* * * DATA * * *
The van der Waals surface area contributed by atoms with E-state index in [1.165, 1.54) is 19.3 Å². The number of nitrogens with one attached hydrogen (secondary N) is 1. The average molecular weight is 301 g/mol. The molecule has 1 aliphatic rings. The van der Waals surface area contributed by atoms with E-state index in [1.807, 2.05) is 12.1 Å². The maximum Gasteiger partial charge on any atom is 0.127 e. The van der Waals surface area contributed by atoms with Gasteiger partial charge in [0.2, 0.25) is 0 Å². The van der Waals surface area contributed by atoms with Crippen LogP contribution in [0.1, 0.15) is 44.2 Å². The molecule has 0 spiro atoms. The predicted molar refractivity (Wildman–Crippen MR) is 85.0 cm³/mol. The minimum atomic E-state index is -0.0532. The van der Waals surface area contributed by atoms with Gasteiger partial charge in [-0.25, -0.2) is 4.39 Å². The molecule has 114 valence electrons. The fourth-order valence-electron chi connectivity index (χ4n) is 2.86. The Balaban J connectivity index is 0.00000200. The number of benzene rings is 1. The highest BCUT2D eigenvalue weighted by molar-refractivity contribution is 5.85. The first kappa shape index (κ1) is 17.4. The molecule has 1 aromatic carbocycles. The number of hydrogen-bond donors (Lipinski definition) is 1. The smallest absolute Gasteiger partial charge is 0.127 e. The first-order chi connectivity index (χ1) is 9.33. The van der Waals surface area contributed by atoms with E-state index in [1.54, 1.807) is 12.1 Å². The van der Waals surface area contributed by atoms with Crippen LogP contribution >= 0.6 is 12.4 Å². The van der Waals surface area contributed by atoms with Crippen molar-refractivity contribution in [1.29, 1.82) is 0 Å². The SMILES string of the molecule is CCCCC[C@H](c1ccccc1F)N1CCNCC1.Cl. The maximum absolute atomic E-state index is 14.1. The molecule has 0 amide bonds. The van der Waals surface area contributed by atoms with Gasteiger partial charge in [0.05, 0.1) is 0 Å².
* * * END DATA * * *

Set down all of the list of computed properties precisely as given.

The van der Waals surface area contributed by atoms with E-state index in [1.165, 1.54) is 19.3 Å². The number of nitrogens with one attached hydrogen (secondary N) is 1. The average molecular weight is 301 g/mol. The molecule has 1 aliphatic rings. The van der Waals surface area contributed by atoms with E-state index in [1.807, 2.05) is 12.1 Å². The maximum Gasteiger partial charge on any atom is 0.127 e. The van der Waals surface area contributed by atoms with Gasteiger partial charge in [0.2, 0.25) is 0 Å². The van der Waals surface area contributed by atoms with Crippen LogP contribution in [0.1, 0.15) is 44.2 Å². The molecule has 0 spiro atoms. The predicted molar refractivity (Wildman–Crippen MR) is 85.0 cm³/mol. The minimum atomic E-state index is -0.0532. The van der Waals surface area contributed by atoms with Gasteiger partial charge in [-0.25, -0.2) is 4.39 Å². The molecule has 114 valence electrons. The fourth-order valence-electron chi connectivity index (χ4n) is 2.86. The Balaban J connectivity index is 0.00000200. The number of benzene rings is 1. The highest BCUT2D eigenvalue weighted by molar-refractivity contribution is 5.85. The first kappa shape index (κ1) is 17.4. The molecule has 1 aromatic carbocycles. The number of hydrogen-bond donors (Lipinski definition) is 1. The smallest absolute Gasteiger partial charge is 0.127 e. The first-order chi connectivity index (χ1) is 9.33. The van der Waals surface area contributed by atoms with E-state index in [1.54, 1.807) is 12.1 Å². The van der Waals surface area contributed by atoms with Crippen LogP contribution >= 0.6 is 12.4 Å². The van der Waals surface area contributed by atoms with Crippen molar-refractivity contribution in [1.29, 1.82) is 0 Å². The SMILES string of the molecule is CCCCC[C@H](c1ccccc1F)N1CCNCC1.Cl. The maximum absolute atomic E-state index is 14.1. The molecule has 0 amide bonds. The van der Waals surface area contributed by atoms with Gasteiger partial charge in [0.05, 0.1) is 0 Å².